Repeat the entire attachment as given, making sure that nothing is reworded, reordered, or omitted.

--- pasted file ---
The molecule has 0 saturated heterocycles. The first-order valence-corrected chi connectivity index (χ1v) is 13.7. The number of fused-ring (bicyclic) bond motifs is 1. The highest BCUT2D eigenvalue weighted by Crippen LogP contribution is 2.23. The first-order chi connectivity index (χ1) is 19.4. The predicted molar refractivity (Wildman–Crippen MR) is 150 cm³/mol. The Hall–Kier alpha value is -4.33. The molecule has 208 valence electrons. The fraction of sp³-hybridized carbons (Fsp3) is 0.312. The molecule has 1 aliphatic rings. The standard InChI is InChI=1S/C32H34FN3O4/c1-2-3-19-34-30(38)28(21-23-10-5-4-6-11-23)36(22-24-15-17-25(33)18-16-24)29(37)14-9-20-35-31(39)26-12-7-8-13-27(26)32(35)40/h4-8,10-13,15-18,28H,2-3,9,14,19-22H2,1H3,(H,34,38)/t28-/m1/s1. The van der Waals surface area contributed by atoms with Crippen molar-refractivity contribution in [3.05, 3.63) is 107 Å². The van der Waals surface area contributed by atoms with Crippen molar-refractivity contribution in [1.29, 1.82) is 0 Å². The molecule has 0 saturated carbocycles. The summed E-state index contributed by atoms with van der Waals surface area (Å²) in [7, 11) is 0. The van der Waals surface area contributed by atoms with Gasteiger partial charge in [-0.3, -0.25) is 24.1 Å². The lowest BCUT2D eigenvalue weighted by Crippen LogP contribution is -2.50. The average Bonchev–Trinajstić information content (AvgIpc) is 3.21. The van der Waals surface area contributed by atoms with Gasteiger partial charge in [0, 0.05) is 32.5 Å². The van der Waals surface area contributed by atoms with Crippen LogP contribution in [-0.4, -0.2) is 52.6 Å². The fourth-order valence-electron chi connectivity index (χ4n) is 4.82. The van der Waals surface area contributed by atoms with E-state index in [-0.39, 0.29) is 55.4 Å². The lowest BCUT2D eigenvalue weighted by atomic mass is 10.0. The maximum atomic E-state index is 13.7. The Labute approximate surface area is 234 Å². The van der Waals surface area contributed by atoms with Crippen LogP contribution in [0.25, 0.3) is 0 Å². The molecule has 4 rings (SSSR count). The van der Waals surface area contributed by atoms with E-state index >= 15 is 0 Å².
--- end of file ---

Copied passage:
The molecule has 0 saturated heterocycles. The first-order valence-corrected chi connectivity index (χ1v) is 13.7. The number of fused-ring (bicyclic) bond motifs is 1. The highest BCUT2D eigenvalue weighted by Crippen LogP contribution is 2.23. The first-order chi connectivity index (χ1) is 19.4. The predicted molar refractivity (Wildman–Crippen MR) is 150 cm³/mol. The Hall–Kier alpha value is -4.33. The molecule has 208 valence electrons. The fraction of sp³-hybridized carbons (Fsp3) is 0.312. The molecule has 1 aliphatic rings. The standard InChI is InChI=1S/C32H34FN3O4/c1-2-3-19-34-30(38)28(21-23-10-5-4-6-11-23)36(22-24-15-17-25(33)18-16-24)29(37)14-9-20-35-31(39)26-12-7-8-13-27(26)32(35)40/h4-8,10-13,15-18,28H,2-3,9,14,19-22H2,1H3,(H,34,38)/t28-/m1/s1. The van der Waals surface area contributed by atoms with Crippen molar-refractivity contribution in [3.05, 3.63) is 107 Å². The van der Waals surface area contributed by atoms with Crippen molar-refractivity contribution in [1.29, 1.82) is 0 Å². The molecule has 0 saturated carbocycles. The summed E-state index contributed by atoms with van der Waals surface area (Å²) in [7, 11) is 0. The van der Waals surface area contributed by atoms with Gasteiger partial charge in [-0.3, -0.25) is 24.1 Å². The lowest BCUT2D eigenvalue weighted by Crippen LogP contribution is -2.50. The average Bonchev–Trinajstić information content (AvgIpc) is 3.21. The van der Waals surface area contributed by atoms with Gasteiger partial charge in [0, 0.05) is 32.5 Å². The van der Waals surface area contributed by atoms with Crippen LogP contribution in [-0.4, -0.2) is 52.6 Å². The fourth-order valence-electron chi connectivity index (χ4n) is 4.82. The van der Waals surface area contributed by atoms with E-state index in [-0.39, 0.29) is 55.4 Å². The lowest BCUT2D eigenvalue weighted by atomic mass is 10.0. The maximum atomic E-state index is 13.7. The Labute approximate surface area is 234 Å². The van der Waals surface area contributed by atoms with Crippen LogP contribution in [0.25, 0.3) is 0 Å². The molecule has 4 rings (SSSR count). The van der Waals surface area contributed by atoms with E-state index >= 15 is 0 Å².